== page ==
Yesterday, Ben Affleck stepped down from directing The Batman. One day, someone is going to write a book explaining exactly what was going on behind-the-scenes at Warner Bros. that led to this revolving door of filmmakers on all of their projects. We’ll surely know someday. But not today.
So today is a day of speculation. As Matt Reeves and Mat Ross emerge as apparent frontrunners, it’s time to do that thing where we make a list of people who should direct the next Batman movie. Some of these names are totally plausible. Some are wishful thinking. Others are here just because the thought of them directing a big-budget superhero movie makes me giggle uncontrollably. Most of all, this an excuse for us to just goof off and daydream while Warner Bros. figures everything out.
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Posted on Monday, February 22nd, 2016 by Angie Han
It’s no secret that filmmaking tends to be a boys’ club. Just today, USC released a study of 109 movies put out by major studios in 2014; just 3.4% of movie directors represented were female. But it’s a mistake to overlook or ignore the major contributions women have made to the medium, as evidenced by this elegant video essay of the best female-directed films of all time. The titles were pulled from a survey of 50 critics, and they all sorts of genres and topics across seven decades. Watch “The 20 Greatest Films by Women Directors” after the jump.
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There’s always a ton of news on the TV front but, instead of featuring it all, we occasionally pick out the good bits. After the jump read about:
- J.J. Abrams‘ new show, Revolution (above), directed by Jon Favreau has been picked up.
- James Cromwell will butt heads with Jessica Lange on American Horror Story Season 2.
- Showtime is developing a show called The Angry Buddhist.
- Star-making director Debra Granik will direct the HBO pilot American High Life.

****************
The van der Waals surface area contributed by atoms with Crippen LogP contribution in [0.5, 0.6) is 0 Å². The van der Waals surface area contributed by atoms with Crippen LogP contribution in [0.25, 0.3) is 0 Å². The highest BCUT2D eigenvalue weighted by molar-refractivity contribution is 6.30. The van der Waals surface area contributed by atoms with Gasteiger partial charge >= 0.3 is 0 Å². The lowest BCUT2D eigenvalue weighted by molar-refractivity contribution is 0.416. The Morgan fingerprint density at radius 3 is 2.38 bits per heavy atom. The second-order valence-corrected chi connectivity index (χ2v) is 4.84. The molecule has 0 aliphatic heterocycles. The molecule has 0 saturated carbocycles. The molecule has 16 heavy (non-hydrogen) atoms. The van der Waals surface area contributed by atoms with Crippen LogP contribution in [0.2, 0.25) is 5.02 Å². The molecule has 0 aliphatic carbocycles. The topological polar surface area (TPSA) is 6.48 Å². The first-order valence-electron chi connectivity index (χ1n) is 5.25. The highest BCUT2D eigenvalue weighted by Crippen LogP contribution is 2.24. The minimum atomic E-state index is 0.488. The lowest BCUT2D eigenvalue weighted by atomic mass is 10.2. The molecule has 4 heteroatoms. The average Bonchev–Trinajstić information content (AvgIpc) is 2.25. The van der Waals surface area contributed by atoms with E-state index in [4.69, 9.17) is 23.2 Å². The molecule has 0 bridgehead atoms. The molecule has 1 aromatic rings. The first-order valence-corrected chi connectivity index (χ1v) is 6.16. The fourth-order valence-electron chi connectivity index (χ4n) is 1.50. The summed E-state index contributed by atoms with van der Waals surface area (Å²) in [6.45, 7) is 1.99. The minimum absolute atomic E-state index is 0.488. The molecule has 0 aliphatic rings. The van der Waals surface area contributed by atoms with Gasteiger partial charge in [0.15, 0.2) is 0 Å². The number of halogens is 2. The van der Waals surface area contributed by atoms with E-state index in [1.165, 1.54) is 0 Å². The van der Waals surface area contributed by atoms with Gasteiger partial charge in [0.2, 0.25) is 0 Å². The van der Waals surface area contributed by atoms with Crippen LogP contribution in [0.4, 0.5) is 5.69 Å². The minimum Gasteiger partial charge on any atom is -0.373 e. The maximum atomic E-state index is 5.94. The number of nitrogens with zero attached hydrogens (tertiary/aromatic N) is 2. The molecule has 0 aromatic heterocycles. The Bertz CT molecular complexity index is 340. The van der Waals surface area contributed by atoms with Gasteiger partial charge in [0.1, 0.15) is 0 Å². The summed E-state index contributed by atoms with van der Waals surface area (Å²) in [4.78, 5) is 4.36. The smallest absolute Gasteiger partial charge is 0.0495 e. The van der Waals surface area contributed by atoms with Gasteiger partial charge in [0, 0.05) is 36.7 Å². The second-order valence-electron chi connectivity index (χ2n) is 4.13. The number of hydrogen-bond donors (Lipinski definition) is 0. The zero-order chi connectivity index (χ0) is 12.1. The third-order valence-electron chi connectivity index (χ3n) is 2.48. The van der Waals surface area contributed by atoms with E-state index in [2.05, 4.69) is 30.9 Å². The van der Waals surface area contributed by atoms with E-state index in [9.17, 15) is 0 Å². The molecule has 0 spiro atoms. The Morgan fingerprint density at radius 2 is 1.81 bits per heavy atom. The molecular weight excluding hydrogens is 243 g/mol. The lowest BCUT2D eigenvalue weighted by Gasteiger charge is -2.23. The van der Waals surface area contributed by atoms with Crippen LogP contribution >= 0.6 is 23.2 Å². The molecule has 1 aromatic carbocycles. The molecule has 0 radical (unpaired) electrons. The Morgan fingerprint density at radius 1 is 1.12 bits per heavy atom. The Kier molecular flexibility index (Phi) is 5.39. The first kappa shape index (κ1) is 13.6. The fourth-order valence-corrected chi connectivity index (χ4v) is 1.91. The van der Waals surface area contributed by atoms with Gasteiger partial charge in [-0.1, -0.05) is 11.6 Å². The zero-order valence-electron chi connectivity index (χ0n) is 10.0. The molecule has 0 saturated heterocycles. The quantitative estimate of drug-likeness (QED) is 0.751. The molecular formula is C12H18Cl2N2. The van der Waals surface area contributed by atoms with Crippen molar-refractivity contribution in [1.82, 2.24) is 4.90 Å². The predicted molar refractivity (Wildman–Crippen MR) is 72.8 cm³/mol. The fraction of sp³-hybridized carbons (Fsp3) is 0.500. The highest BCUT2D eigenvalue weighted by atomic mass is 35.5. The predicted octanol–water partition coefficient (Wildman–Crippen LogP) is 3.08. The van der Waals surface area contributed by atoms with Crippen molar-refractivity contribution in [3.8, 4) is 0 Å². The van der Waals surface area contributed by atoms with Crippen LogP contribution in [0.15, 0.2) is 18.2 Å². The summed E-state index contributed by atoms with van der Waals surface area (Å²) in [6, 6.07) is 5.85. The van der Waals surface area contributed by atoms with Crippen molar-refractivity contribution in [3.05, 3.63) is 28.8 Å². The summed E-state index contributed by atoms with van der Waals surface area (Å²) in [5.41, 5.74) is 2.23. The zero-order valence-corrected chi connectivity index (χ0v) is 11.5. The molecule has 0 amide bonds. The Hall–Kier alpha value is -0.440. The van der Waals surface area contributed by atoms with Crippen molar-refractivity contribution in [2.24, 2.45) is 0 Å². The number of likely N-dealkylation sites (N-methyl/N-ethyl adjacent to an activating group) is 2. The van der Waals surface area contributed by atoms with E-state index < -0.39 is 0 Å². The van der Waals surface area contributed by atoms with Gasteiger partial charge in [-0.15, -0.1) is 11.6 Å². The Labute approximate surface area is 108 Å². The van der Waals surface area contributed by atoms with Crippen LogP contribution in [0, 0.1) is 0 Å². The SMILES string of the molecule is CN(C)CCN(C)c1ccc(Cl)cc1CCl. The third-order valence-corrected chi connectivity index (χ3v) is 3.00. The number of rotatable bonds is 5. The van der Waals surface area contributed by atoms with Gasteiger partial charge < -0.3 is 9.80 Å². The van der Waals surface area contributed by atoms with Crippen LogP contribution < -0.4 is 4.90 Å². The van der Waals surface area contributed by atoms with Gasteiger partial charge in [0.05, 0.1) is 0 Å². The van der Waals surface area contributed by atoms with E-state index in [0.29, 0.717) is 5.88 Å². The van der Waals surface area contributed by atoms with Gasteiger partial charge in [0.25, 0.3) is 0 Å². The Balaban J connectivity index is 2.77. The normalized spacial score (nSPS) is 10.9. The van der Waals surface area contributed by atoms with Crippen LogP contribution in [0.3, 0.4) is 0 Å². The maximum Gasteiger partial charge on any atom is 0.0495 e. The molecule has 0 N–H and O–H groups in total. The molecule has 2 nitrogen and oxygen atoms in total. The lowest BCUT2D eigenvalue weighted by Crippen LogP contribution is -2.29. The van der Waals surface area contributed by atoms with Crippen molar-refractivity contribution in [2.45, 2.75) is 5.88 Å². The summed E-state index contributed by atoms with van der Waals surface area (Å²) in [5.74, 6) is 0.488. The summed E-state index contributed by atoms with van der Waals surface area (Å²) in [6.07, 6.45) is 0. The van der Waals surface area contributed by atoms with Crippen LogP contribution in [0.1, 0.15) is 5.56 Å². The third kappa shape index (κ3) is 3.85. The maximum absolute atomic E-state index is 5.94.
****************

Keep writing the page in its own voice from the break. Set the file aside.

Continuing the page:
- See what Lady Gaga will, partially, look like on The Simpsons.
- Chevy Chase still doesn’t think Community is funny.
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Winter’s Bone was a critic’s fave in 2010 that has enjoyed a good audience reaction as it wound its way through arthouses, VOD and Netflix. That film might have been a great, attention-getting piece of work, but director Debra Granik had a quiet 2011. She was writing a treatment for a Pippi Longstocking movie and making a documentary about US war veterans in the South, based on a guy who played a bit part in Winter’s Bone.
But back in February there was also minor word that Granik might write and direct an adaptation of the 1996 Russell Banks novel Rule of the Bone, which is about a 14-year old who ends up trying to find his father in the mountains of Jamaica. There hasn’t been much info on the project, but a recent interview with Banks sheds a bit of light on the film. Read More »
Cool Posts From Around the Web:
The LA Times has a great piece up that looks at a number of recent and upcoming films that offer tough, practical heroines that stand in stark contrast to a lot of the female characters that media offers up to young women. One of the highlighted films is Winter’s Bone. Mentioning the latter, the paper drops an interesting tidbit: director Debra Granik is working on a new treatment for Pippi Longstocking with her producing partner Anne Rosellini. Read More »
We missed posting this earlier this week, but I can’t totally pass up the chance to highlight the trailer for Winter’s Bone, the Grand Jury Prize winner at this year’s Sundance Film Festival.
I quite like the look of the photography here, which is mostly naturalistic, but with a tinge of something fantastic, like the edges are just starting to fray. Add moments with Garret Dillahunt, John Hawkes and Jennifer Lawrence, who has been getting the breakout performance accolades this year that were showered upon Carey Mulligan in 2009. Read More »